The International Federation of Journalists today called for the European Union to "stop talking tough and take action now" after the arrest yesterday of Zimbabwean journalists' leader Basildon Peta.
"This action follows the pattern of a blatant attempt to steal the coming election requires resolution and firmness as well as diplomacy," said Christopher Warren President of the IFJ. "The European Union must isolate Zimbabwe and make it clear that observers on the ground are not enough - the people of Zimbabwe must be allowed to think and speak for themselves without intimidation and threats of imprisonment."
Basildon Peta, who works for the Independent Newspaper, is the secretary general of the Zimbabwe Union of Journalists, an affiliate of the IFJ. He was arrested for not asking permission to organise a protest demonstration on Wednesday of last week. If convicted he could be jailed for up to three years under new draconian legislation just adopted.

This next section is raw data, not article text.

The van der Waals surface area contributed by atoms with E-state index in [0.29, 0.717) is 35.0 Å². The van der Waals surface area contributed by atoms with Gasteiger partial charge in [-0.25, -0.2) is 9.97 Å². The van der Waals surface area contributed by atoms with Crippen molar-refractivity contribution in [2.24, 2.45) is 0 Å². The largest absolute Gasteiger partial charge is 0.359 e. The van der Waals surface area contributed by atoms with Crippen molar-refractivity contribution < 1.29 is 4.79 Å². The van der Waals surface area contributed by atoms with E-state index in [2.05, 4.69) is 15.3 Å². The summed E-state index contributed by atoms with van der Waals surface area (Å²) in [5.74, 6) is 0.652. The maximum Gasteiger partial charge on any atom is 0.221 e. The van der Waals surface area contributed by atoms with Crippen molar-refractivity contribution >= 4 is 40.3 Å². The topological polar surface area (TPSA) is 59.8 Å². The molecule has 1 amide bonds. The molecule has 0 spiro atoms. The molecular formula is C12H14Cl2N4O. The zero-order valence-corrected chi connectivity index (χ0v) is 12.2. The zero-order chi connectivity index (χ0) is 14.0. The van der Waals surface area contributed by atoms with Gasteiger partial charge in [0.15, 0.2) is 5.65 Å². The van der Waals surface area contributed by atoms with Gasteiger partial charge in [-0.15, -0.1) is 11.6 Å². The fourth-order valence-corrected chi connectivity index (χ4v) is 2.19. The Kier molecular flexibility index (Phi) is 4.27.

"For the past year the crisis in Zimbabwe has intensified to the point where democracy is all but extinguished and the rule of bad and perverse law is in place," said Warren. The IFJ is calling for strong protests by all of its affiliates in 105 countries over the arrest of Basildon Peta.
"This latest action is a violation of the rights of journalist's everywhere," said Warren. "We shall make sure that our protests are heard loudly in every corner of the political world. This action must not be allowed to stand."
Gustl Glattfelder, the Chairman of the IFJ's European Federation of Journalists said that the victimisation of Basildon Peta brought the Zimbabwe crisis into the mainstream of business in Brussels. "We cannot walk away from this confrontation and we urge the European Union to show leadership to the international community in its response."